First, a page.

This post is part of a series, “49 Days of Definitions”, discussing and explaining my thoughts and meditations on a set of aphorisms explaining crucial parts of Hermetic philosophy. These aphorisms, collectively titled the “Definitions from Hermes Trismegistus to Asclepius”, lay out the basics of Hermetic philosophy, the place of Man in the Cosmos, and all that stuff. It’s one of the first texts I studied as a Hermetic magician, and definitely what I would consider to be a foundational text. The Definitions consist of 49 short aphorisms broken down into ten sets, each of which is packed with knowledge both subtle and obvious, and each of which can be explained or expounded upon. While I don’t propose to offer the be-all end-all word on these Words, these might afford some people interested in the Definitions some food for thought, one aphorism per day.
Today, let’s discuss the fourteenth definition, part III, number 3 of 4:
Heaven is larger than everything, and the sun than earth and sea, for it extends beyond both of them. However the earth is larger than the sea, because the sea (comes) from it. And in heaven are all (the beings), for it contains the superior ones and it (also) contains the inferior, enclosing them from every side.
This definition appears to continue the same idea that III.2 did: just as the world is greater than humanity, so too is heaven greater than the world. This definition just makes it explicit: “heaven is larger than everything [in the manifest world]”. This definition draws a comparison between the manifest world and the unmanifest heaven with something a little more concrete: things in the manifest world themselves. The relationship between heaven and the world is much like that between the sun with the Earth; just as “the sun [is larger] than earth and sea”, so too is “heaven larger than [the world]”. The sun is both distant and far off as well as much greater in size than the earth; in these ways does the sun extend beyond the Earth. In the same way does heaven become larger than the world; it is distant, far off, and greater in size. The comparison between the sun and the earth with heaven and the world is apt.
Another comparison is drawn, this time on a smaller scale: “the earth is larger than the sea, because the sea comes from it”. The earth here refers to the worldly earth, not the element; in this case, the waters of the sea “come from” the earth. This isnt’ to say that the earth somehow jutted forth masses of water, but recall from the Poemander that earth and water were mixed together once air and fire left the primordial mixture of the elements. Plus, given that earth is heavy and prone to settle, it can be said that the waters of the sea came from the mixture of earth and water after the earth settled into distinct places. Because “the earth” is the combination of water and earth elementally, “the earth” is something greater than both, being made from and the source of these things as they are found down here in the world. Similarly, heaven is greater than the world because the world comes from heaven; not only is the world located within heaven, and that no part of the world is not also heaven, but the world comes from and emanates from heaven.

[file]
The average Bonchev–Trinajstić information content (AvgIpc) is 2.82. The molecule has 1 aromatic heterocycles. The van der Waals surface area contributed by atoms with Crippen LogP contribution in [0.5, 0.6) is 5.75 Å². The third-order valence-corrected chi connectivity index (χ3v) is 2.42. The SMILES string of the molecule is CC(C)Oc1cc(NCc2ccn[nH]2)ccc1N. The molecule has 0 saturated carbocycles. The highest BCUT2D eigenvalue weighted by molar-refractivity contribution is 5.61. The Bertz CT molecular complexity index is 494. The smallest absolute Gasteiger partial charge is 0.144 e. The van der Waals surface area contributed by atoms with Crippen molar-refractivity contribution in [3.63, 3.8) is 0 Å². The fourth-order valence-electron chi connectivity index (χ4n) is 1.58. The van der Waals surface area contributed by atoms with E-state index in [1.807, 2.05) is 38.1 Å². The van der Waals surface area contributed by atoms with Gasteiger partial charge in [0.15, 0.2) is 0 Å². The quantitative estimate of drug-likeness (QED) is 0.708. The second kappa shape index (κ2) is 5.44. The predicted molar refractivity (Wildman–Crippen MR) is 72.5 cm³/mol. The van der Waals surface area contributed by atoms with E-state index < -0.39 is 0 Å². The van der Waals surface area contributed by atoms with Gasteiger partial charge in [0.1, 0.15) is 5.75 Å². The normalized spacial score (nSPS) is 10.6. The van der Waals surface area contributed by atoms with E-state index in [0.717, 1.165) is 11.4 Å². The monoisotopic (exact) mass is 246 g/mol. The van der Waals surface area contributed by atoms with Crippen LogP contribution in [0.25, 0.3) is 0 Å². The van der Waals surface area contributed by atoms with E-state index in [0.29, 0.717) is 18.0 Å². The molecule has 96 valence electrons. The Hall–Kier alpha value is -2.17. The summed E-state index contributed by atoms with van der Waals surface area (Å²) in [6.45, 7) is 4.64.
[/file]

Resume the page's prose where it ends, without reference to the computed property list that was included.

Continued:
This is a pretty interesting concept, but it logically follows from the other definitions we have, considering our emanationist panentheistic worldview that the Definisions develop. It also has an interesting consequence: all entities that exist in God exist in heaven. While God is transcendent of heaven, this definition states that all beings that are not God (whose being-ness is not completely clear) are in heaven. As such, because heaven is both in the world and greater than the world, there are some beings that are in the world (inferior beings) as well as not of the world (superior beings). Thus, consider an animal: this would be an inferior being, since it is in the inferior part of heaven, or the world. An angel, on the other hand, would be a superior being, since it is in the superior part of heaven, or “outside the world”. This isn’t to use the words inferior or superior as better or worse, but only in a notion of hierarchy according to the relationship between God, heaven, and the world.
That heaven is the world “enclosing [the beings] from every side” further strengthens the notion that all beings that exist that are not God exist within heaven, and that all beings are a part of heaven. Some beings are a part of the world, but they are still part of heaven all the same. Some beings may be heavenly without being worldly. This is a logical consequence of the fact that heaven is populated with entities, and that heaven is greater than the world. However, we know that not all beings are sensible; those would be in the world, while the beings not in the world but still in heaven are only intelligible. In either case, both are still intelligible, and since they are known by Nous, even inferior beings who can see with light (not just firelight, but the light that is a good, as in II.6) can come to know superior beings. After all, all beings are still part of one whole, the One, the All, even if they have separate forms.